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I'm working on some Dark Eldar Wyches, and they're the first models that I'm trying to paint to a higher standard (than just flat colours with no shading/highlight/etc).
I've gone the fair skin and red armour, like GW does, and I'm about to deal with their hair. I want it to be black, but painting it just black (or in this case, even just leaving the undercoat there) obviously doesn't look crash hot. So I'm wondering how I can have black hair, with a bit of depth to it (not just single colour). Can anyone help me out?
Some other real noob questions I've got are:
- How do you deal with the paints drying out? I always get the hard, dried paint around the rim of my pots (Citadel paints). Is adding water enough to re-hydrate dry-ish paints? Or do I need to seek a specialist product?
- When people drybrush, how do they dispose of extra paint? On paper? Plastic? Tissues? I've tried everything but it either leaves it such that there's still plenty of paint/water when I use plastic, or if I use paper it takes almost all the paint and the drybrushing becomes a VERY tedious affair...
Thanks in advance!
1. For paints that dry out i personally just add a few drops of water every now and again when i see a paint pot drying up a bit and for me it works fine. I do know however that there is stuff you can buy from hobby shops for diluting down acrylic paints but i think its main application is for revell acrylic paints which (for those of you who have used them would know) are very different to GW paints.
2. With dry brushing, for me it depends on how heavy a dry brush i want to do. If i want a really light dry brush i will wipe all of the paint off with a tissue. For the black hair i would be doing this with a bit a grey of your choosing. When dry brushing it is important to use an old brush because it totally wrecks good brushes. Paper i think sometimes is the best way to wipe paint from your brush because you can gauge how much paint remains on your brush. Going back to the hair if it were be i would first do a quite heavy but not too heavy dry brush of a darker grey (or black with a little white) and then a light dry brush (wipe off all the paint) of a lighter colour.
dry brushing is a technique which takes a little practice to master. It might be good just to experiment a bit on something else first. Once you have mastered it though it is quite easy and it is a fast way to highlight small details.
Hope this helps a bit
Another thing i forgot to mention is do not water down your paints when dry brushing, this is very important. Make sure that your brush had been cleaned of all other paints (particularly metallics) and totally dried off with a tissue. Then get your un-diluted paint either straight from the pot/pallet, wipe of the excess paint as described above, and have a druy brushing fest!
Last edited by Frost; November 10th, 2007 at 12:10.
DOWN WITH THE FALSE EMPEROR!!!MAY HIS GALAXY BURN!!!
That dry paint around the rim is inevitable in 'potted' paints. I try and keep the paints closed at all times, only opening them to fetch up a smidgen or so and then placing it onto a wet pallet (google wet pallets, if you haven't tried them. They make painting so much easier, and they're simple and cheap- $5.00 to make)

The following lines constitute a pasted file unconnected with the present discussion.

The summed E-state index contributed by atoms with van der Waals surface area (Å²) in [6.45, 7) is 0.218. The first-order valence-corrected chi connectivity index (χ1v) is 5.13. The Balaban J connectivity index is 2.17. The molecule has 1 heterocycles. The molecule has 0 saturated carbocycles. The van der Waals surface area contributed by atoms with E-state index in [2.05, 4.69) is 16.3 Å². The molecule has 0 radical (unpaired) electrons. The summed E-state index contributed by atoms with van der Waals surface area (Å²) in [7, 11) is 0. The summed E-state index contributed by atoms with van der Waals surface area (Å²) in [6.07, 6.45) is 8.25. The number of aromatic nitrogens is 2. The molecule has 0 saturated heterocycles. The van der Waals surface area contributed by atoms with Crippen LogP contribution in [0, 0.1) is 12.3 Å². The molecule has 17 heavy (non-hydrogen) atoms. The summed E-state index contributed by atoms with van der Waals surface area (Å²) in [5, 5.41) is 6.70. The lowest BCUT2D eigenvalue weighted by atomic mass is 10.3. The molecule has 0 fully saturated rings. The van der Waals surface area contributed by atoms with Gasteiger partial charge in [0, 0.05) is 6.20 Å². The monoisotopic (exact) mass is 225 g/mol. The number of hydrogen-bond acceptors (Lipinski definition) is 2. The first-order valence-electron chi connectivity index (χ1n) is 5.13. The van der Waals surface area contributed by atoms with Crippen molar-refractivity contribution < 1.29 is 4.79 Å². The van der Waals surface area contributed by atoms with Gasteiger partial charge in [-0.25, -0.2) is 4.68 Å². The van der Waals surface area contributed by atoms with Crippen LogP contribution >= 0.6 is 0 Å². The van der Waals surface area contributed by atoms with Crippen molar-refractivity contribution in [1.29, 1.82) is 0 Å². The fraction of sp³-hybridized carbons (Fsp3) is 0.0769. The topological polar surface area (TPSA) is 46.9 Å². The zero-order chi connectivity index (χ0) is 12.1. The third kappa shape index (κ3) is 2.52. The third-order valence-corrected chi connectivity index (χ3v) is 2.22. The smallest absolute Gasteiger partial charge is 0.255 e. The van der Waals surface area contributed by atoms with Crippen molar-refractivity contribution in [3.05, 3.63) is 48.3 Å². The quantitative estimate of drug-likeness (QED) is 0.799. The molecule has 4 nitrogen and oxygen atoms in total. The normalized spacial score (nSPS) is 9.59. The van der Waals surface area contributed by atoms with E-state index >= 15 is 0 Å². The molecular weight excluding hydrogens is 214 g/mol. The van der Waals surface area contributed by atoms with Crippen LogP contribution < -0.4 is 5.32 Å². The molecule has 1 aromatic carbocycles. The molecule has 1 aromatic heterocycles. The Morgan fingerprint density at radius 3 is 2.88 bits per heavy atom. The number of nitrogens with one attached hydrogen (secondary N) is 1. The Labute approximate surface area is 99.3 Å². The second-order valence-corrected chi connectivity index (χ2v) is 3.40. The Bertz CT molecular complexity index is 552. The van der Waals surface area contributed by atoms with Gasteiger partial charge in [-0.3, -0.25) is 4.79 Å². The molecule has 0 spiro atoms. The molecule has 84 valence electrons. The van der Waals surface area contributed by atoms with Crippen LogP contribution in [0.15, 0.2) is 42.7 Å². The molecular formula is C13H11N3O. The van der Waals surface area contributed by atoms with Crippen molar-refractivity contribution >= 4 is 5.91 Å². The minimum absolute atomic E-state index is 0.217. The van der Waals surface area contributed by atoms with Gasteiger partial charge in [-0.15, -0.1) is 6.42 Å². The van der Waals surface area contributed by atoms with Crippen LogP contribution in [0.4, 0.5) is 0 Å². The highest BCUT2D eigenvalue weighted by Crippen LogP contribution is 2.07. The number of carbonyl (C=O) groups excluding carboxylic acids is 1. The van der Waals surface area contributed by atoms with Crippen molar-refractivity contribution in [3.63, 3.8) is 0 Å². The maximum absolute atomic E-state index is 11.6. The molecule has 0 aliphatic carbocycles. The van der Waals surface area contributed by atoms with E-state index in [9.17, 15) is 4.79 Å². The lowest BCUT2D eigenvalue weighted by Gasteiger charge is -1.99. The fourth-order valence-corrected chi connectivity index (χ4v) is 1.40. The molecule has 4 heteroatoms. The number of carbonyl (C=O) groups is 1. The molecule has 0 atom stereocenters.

For black hair, you *can* highlight with gray, as Frost mentioned. However, this can result in your model looking aged, which isn't a bad thing, if it's the look you're going for. If you're wanting more depth in the black without adding the senior citizen terminator look (heh, my own coinage ), then you might try adding a bit of color. Depending on your scheme, you can add a complementary color that subtly highlights the hair. Blues and brown/green/yellow mixes work very well, though, be careful about adding too much, which can produce the appearance of a neo-punk .
With blue, for example, I'd start with the darkest shade in your paint collection for the first set of highlights, and then add something like a 1:2 or 1:3 mix with your next darkest blue for the secondary highlights (darkest blue: next darkest blue). This is the same philosophy that professional painters use when creating NMM (non-metallic metal). For instance, the image below is by our veteran painter, Hashmallum. He uses black and snakebite leather to create the illusion of gold metallic armor. Pretty amazing, if you ask me.
EDIT: The final highlighting is done, I believe, with a yellow/bone white mix.
Back on topic: The first image below uses a gray highlight. You can see how the model looks slightly aged. The second and third images use a blue highlight. You can see how it creates depth to the hair without adding years to the models' appearance.
Spambot kill tally. . .337
Rabbit is biting the carrot as usual, but I tend to use more of Scorched Brown mixed with a little Black for a subtle highlight, working up to almost pure scorched. I like it, and it adds depth.
Also, technically, 'black' is just a really dark gray. 'Black' absorbs all light, so therefore it is invisable. So, yes, the air you are breathing is 'true black'... Just a little colour information. =P